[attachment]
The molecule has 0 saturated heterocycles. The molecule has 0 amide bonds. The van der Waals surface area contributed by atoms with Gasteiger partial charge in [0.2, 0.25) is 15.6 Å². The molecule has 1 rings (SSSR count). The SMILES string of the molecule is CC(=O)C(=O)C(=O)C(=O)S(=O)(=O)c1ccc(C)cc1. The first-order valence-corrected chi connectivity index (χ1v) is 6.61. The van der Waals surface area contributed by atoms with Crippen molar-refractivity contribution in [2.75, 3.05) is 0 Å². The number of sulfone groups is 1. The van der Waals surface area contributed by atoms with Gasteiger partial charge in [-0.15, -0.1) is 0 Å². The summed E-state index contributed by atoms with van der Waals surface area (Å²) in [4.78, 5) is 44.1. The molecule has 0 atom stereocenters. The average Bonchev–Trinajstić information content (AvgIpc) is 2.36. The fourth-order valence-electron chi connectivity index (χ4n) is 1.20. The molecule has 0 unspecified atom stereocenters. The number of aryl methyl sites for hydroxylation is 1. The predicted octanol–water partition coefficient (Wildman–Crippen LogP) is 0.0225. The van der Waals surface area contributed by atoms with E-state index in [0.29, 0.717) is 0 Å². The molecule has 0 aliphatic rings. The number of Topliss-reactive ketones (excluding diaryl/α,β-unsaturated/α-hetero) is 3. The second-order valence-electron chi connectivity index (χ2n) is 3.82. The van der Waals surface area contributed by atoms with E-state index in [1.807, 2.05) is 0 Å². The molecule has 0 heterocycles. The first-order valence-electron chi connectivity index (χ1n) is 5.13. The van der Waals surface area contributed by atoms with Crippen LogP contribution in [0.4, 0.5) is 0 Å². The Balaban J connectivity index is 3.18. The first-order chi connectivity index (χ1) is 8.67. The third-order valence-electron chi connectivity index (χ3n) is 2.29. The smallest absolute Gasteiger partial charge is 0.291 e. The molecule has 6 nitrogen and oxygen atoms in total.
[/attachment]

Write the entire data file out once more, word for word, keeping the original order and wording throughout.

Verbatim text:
The molecule has 0 saturated heterocycles. The molecule has 0 amide bonds. The van der Waals surface area contributed by atoms with Gasteiger partial charge in [0.2, 0.25) is 15.6 Å². The molecule has 1 rings (SSSR count). The SMILES string of the molecule is CC(=O)C(=O)C(=O)C(=O)S(=O)(=O)c1ccc(C)cc1. The first-order valence-corrected chi connectivity index (χ1v) is 6.61. The van der Waals surface area contributed by atoms with Crippen molar-refractivity contribution in [2.75, 3.05) is 0 Å². The number of sulfone groups is 1. The van der Waals surface area contributed by atoms with Gasteiger partial charge in [-0.15, -0.1) is 0 Å². The summed E-state index contributed by atoms with van der Waals surface area (Å²) in [4.78, 5) is 44.1. The molecule has 0 atom stereocenters. The average Bonchev–Trinajstić information content (AvgIpc) is 2.36. The fourth-order valence-electron chi connectivity index (χ4n) is 1.20. The molecule has 0 unspecified atom stereocenters. The number of aryl methyl sites for hydroxylation is 1. The predicted octanol–water partition coefficient (Wildman–Crippen LogP) is 0.0225. The van der Waals surface area contributed by atoms with E-state index in [0.29, 0.717) is 0 Å². The molecule has 0 aliphatic rings. The number of Topliss-reactive ketones (excluding diaryl/α,β-unsaturated/α-hetero) is 3. The second-order valence-electron chi connectivity index (χ2n) is 3.82. The van der Waals surface area contributed by atoms with E-state index in [1.807, 2.05) is 0 Å². The molecule has 0 heterocycles. The first-order valence-electron chi connectivity index (χ1n) is 5.13. The van der Waals surface area contributed by atoms with Crippen LogP contribution in [0.4, 0.5) is 0 Å². The Balaban J connectivity index is 3.18. The first-order chi connectivity index (χ1) is 8.67. The third-order valence-electron chi connectivity index (χ3n) is 2.29. The smallest absolute Gasteiger partial charge is 0.291 e. The molecule has 6 nitrogen and oxygen atoms in total.